U.S. bill of rights Protects duties


  • Sheriff Dar Leaf, Barry County, Michigan
  • Brent Allan Winters, Attorney at Law

Course Description

This course will unpack the fundamental meaning of the Bill of Rights. Brent Allan Winters’s book Declaration of '76 and United States Constitution will be provided to participants.

The Course begins 25 July 2024 and is delivered in 12 sessions.

Individual enrollment is $175.


Group Enrollment

This is a limited time offer and subject to change.

Group enrollment applies for 6 or more individuals for a donation of $50 per person plus cost of shipping book. A group contact will communicate all the required information to our staff and make a single donation for members of the group to cover enrollment fee.

The group organizer or contact person shall send an email to [Please enable JavaScript.] with a list of the group participant's names and email addresses. The course books for each participant will be shipped to a single location specified by the group contact person who will be responsible to distribute the books to each of the participants. Group contact person shall fill out and send us the contact spreadsheet provided:

Group Registration Sign Up Sheet

Course Background

Our American Bill of Rights

Our U.S. Constitution, said Patrick Henry, is not an instrument for the government to restrain the people but an instrument for the people to restrain the government lest it come to dominate our lives and interests.

Our United States Bill of Rights comprises many fundamental rights formed into the first ten amendments to our United States Constitution. It is the individual man’s job to defend his jurisdiction of these God-bestowed duties from God, his Maker and Lawgiver. (See Romans 13:1–7).

Fashioned after the English Protestants’ Bill of Rights of 1689, our U.S. Constitution’s Bill of Rights commands and restrains the powers-that-be (general government), not the individual man. The purpose of our Bill of Rights—as all our U.S. Constitution—is not to limit the freedom of the individual man but to confine the general government to its common-law scope of jurisdiction.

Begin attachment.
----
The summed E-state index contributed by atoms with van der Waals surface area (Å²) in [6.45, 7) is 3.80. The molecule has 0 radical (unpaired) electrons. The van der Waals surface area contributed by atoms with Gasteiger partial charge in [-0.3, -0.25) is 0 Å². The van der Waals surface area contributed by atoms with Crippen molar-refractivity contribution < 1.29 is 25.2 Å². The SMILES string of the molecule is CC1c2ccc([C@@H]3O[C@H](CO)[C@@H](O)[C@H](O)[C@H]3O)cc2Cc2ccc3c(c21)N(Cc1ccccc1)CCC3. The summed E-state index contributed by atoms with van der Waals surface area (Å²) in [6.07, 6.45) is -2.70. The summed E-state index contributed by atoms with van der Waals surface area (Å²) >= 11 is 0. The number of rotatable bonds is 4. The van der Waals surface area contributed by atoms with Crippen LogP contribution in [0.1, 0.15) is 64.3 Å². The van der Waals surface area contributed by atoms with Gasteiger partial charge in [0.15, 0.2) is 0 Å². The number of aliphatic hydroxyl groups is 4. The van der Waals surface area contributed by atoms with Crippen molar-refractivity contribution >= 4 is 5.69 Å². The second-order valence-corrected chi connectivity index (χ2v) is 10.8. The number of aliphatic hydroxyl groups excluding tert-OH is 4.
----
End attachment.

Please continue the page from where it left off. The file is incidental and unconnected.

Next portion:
Bottom line, our Bill of Rights are not to protect one’s civil rights but to protect one’s fundamental rights. These foundational rights are direct orders from God to the individual man, without any intervening mediator between God and man, except the God-man, Christ Jesus. (1 Timothy 2:5).

Civil rights are delegated to the individual man through other men or governments. Fundamental rights are bestowed on the individual man, as John Wyclif put it, direct from God under the open vault of heaven. Thus, for a man to learn them, insist upon them, and defend the jurisdiction God bestows with them, is a Christian act of religious worship.

Our U.S. Constitution and its bill of fundamental rights, from beginning to end, is the enemy of the government’s expedience—the argument for every infringement of a man’s liberty. Indeed, every freedom our Bill of Rights includes is an individual duty arising from God’s law to discern and act. Moreover, the Ratifiers of our United States Constitution had only individual rights in view, because there is no other kind.

Because our U.S. Constitution is a common-law document, it never hints at balancing the public good against any individual fundamental right. In fact, any such balancing destroys the public good because it weakens each individual’s duty to act upon his God-bestowed responsibilities. Thus, our Bill of Rights never mentions public or group rights, but only individual rights.

Americans daily lay claim to the first ten amendments to our United States

 Constitution to stop our General Government’s interference with their individual jurisdiction,

 directly bestowed upon them from God, their maker.

—Brent Winters